Monocropping is detrimental to soil health in the long run. Continuous Monoculture led to the fastest depletion of soil nutrients, compared to other methods of growing Vegetables2. A Studie from 20193 also noted a decrease in soil organic matter, soil structure, and an increased need for fertilizers, as well as more water contamination, compared to crop-rotation. Another issue arises from stored carbon levels in the soil, during Monoculture less carbon can be stored and retained it the soil4.

Picture by USDA, Herb Rees, and Sylvie Lavoie – Source By CC 2.0

The most significant effect of Monoculture on the soil is the depletion of certain nutrients. It’s important to remember; different plants require different nutrients. These plants would naturally grow in harmony, helping to establish a balance of Minerals in the soil. Monoculture prevents this harmony. Hence the nutrients drained from the ground always stay the same. Low levels of certain Minerals (like nitrogen and phosphorus) reduce the expected yield5. To combat this issue, fertilizers are used, however not all the Minerals in the fertilizer are needed; any excess will lead to imbalances in the soil. At this point, water can easily wash away these Minerals. This pollution is a huge problem; Later I’ll go into more detail.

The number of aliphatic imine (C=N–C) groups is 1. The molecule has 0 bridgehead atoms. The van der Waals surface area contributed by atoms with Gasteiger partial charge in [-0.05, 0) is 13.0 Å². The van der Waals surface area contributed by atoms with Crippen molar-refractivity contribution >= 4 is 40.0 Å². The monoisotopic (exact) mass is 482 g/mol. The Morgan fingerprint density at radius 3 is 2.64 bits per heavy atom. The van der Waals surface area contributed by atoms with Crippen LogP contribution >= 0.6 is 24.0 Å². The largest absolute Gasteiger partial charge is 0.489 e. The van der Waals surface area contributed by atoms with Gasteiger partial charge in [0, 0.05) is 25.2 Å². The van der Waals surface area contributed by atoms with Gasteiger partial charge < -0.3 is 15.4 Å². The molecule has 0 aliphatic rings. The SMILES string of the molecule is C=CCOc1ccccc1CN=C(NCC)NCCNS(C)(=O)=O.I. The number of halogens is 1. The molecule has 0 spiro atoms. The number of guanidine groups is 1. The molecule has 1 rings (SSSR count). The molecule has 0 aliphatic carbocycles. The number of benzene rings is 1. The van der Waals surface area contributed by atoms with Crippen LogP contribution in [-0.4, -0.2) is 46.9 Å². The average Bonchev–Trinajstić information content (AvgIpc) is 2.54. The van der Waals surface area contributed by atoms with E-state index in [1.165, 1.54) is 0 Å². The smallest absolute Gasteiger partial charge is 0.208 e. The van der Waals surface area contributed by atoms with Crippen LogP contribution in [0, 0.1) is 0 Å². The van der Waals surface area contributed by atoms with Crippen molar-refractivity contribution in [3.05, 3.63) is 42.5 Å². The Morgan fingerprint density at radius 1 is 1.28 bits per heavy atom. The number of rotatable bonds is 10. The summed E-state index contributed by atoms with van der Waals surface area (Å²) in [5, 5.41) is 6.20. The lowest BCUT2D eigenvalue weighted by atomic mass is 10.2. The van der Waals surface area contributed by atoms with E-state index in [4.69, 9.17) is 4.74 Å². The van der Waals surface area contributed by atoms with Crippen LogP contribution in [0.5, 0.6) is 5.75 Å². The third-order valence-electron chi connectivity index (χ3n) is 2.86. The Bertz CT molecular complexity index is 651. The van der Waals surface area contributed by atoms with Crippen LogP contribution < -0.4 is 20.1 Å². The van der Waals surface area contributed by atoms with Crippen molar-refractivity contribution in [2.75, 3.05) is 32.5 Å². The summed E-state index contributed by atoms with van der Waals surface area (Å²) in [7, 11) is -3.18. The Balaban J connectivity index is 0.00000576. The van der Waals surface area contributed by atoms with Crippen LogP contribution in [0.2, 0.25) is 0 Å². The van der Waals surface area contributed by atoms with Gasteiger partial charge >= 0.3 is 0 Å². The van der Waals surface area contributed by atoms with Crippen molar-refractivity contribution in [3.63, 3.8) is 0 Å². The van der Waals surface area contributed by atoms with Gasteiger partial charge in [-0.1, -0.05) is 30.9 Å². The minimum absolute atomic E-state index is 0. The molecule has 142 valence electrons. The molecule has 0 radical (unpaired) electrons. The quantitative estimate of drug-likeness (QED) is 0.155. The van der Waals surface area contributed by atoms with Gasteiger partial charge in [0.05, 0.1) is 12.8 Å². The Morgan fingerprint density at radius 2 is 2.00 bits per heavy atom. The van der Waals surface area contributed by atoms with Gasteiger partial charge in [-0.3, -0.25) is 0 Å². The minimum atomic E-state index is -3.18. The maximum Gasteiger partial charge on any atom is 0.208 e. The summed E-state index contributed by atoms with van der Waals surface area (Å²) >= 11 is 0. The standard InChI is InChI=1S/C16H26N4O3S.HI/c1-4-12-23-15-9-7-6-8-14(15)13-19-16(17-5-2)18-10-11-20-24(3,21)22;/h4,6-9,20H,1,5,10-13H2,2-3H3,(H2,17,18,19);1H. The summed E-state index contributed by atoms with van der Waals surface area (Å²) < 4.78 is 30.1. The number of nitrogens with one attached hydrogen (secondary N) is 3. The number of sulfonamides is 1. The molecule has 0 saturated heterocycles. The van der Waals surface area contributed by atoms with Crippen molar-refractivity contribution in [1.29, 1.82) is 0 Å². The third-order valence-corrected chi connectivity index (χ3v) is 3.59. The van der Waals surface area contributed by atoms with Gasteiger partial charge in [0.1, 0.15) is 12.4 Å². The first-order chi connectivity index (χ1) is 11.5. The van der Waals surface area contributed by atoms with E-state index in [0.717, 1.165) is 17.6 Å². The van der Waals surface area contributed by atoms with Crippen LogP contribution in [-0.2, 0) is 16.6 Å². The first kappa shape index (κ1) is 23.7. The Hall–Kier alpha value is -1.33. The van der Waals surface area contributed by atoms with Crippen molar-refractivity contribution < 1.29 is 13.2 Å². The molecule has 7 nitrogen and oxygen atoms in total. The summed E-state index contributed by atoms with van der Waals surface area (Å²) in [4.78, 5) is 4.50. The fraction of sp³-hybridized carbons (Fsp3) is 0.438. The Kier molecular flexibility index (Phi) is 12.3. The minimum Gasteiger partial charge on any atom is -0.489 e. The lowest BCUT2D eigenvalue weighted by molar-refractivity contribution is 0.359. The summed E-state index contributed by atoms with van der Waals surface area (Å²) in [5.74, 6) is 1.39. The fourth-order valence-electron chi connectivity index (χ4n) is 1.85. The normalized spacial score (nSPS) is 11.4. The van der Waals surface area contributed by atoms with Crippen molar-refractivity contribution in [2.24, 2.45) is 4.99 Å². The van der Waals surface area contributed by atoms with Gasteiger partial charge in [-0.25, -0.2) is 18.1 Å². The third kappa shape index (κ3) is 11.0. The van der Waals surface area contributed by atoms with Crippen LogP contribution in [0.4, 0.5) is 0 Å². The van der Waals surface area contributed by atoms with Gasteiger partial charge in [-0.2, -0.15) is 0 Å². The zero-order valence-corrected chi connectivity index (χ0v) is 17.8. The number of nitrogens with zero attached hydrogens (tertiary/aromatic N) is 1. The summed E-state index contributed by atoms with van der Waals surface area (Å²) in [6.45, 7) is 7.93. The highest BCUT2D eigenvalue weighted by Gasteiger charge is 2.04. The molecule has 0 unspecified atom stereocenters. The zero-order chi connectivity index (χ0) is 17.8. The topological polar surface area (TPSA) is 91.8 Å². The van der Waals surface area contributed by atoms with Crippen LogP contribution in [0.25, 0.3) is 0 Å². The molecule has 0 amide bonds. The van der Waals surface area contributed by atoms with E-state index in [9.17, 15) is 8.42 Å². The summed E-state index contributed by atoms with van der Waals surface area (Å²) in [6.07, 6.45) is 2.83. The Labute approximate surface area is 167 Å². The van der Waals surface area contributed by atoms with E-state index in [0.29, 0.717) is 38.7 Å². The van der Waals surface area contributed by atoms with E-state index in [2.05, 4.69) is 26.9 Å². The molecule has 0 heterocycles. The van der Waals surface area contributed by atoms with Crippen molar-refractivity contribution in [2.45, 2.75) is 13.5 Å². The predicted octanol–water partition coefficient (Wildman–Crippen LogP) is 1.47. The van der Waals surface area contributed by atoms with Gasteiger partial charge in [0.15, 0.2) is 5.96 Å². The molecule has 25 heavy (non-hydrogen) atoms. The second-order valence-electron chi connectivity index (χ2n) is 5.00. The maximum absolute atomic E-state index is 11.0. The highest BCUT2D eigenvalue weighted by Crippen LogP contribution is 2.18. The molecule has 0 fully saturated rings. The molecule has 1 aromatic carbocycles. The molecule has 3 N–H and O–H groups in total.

Microorganisms in the soil are also affected by Monocropping practices. This study6 observed a reduction of the diversity of Bacteria in the ground. We still lack a clear understanding of the role Bacteria plays in plant growth, but this study also suggests a connection between plant development and microbial communities.

I couldn’t find a single study reporting improved soil health after implementing a Monocropping system. There was one Study talking about better soil quality in Monoculture, but it only compared different types of fertilizers.7

Next, I want to take a look at the effect of Monoculture practices on soil structure.


Does Monocropping cause Soil erosion